Of course there are exceptions to it being totally realistic, but you don’t watch a show for an exact representation of real life.  Taylor, I would hope, was exaggerated; Kirk created as a stereotypical village idiot.  Rory’s father not only reappearing, but – I won’t spoil it, but let’s say he has more to offer than just reconnect.  I would say Richard and Emily being really rich, but if anything only them having money is more realistic than some of what’s on now.

That isn’t to say that it’s completely unrealistic, either.  Things, for the most part, don’t just fall into their laps – they work for what they want and deserve it.  Rory does have a bit of an easy time at school (and while in high school, generally), but it’s made up for later.

There are moments where it pulls you in and hits pretty close to home; for me, it’s very much me and my mother, who (with the exception of sending me to a Yale equivalent, but that was Rory’s doing) has done all the same things for me.

The final season (possible spoilers)

The final season mostly concerns Rory finishing college and looking for a job, alongside Lorelai’s love life and Lane’s family life.

I’d advise not watching it if you happen to currently be finishing college yourself; it was so true to what I’m going through right now that it actually terrified me: “if Rory’s that smart and outgoing and having trouble, what chance do I stand?”

Of course, for her, it needed to be neatly wrapped up by the end of the season, which was not only fair for her but the right way to end it.  If only my life was a TV show.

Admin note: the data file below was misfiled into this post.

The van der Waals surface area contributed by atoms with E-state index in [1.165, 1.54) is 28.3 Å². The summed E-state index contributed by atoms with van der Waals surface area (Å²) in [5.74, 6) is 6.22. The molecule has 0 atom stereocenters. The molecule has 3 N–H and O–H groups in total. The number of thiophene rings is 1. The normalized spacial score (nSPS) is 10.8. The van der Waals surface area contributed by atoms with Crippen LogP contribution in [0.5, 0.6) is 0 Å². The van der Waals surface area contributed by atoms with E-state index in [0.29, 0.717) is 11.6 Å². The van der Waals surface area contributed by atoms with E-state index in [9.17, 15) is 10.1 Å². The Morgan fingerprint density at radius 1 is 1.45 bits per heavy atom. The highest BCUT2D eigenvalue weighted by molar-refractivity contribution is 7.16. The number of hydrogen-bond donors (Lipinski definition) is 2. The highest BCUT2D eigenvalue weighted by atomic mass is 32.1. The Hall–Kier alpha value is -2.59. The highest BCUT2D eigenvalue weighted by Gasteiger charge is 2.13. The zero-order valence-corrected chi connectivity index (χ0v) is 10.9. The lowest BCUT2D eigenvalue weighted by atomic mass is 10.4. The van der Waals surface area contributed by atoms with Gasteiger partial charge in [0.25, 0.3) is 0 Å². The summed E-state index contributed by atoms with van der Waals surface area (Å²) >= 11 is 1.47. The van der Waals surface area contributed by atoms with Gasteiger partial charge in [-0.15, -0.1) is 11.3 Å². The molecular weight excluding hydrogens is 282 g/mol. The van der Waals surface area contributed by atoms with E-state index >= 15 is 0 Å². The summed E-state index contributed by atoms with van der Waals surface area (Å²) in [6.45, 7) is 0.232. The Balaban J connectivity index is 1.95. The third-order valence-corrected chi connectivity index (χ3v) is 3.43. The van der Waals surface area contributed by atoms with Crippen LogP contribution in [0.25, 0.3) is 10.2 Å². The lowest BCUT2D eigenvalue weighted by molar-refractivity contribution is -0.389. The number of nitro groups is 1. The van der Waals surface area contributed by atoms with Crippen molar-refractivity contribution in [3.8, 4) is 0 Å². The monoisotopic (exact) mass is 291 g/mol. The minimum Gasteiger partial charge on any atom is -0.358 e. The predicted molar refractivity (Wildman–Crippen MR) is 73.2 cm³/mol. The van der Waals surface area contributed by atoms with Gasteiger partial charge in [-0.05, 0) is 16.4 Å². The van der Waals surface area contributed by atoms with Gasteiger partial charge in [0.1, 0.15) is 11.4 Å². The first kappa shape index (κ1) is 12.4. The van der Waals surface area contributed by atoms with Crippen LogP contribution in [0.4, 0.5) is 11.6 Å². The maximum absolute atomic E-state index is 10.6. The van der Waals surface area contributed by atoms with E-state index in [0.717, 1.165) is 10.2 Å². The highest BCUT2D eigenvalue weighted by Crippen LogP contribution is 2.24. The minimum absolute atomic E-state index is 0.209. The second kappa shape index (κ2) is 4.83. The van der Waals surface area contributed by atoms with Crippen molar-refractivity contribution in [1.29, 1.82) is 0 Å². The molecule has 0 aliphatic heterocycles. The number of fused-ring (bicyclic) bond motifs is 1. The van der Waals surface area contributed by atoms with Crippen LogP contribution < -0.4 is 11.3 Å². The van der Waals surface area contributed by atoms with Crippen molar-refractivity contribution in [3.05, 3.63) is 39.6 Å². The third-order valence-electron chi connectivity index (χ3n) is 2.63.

I’m not saying that being an only child with a single mother will necessarily make you appreciate it more, but I know that’s part of why it got to me so much.  There’s a line in the last episode, when Lorelai’s wondering if there’s anything else she can do to help Rory on her way, to which the response is “you’ve given me everything I need.” Which can apparently still make me cry.

Conclusion

This is an awesome show and I can’t recommend it enough; not for you if you prefer monsters and bloodshed, but it you like family dramas with a lot of funny, a lot of talking (and pop culture references), I think you’ll love it.

Warning: it’ll probably make you wish you had the same relationship with your mother.

Seven seasons is plenty of time to move along with these characters.  We see Lorelai take charge of her life, deal with her singleness and fix her relationship with her mother – at least as much as is possible, it’s not an easy fix – but most noticeably, Rory’s progress.

We see her move to a new high school, graduate, start college – and then almost drop out – and graduate again.  We see her struggle with boyfriends, with the fact that her best friend is ahead of her in life, and finally see her get her dream job and fly the nest, fully prepared by her mother and her supporters.

Where are they now?

Lauren Graham can be seen in Parenthood (which sounds similar)

Jared Padalecki is in Supernatural

Alexis Bledel apparently made quite an impression in Mad Men recently.

Melissa McCarthy is in Mike & Molly. (And was in Bridesmaids)

Palladino has executive produced Bunheads, which premieres in the US today, and stars Kelly Bishop.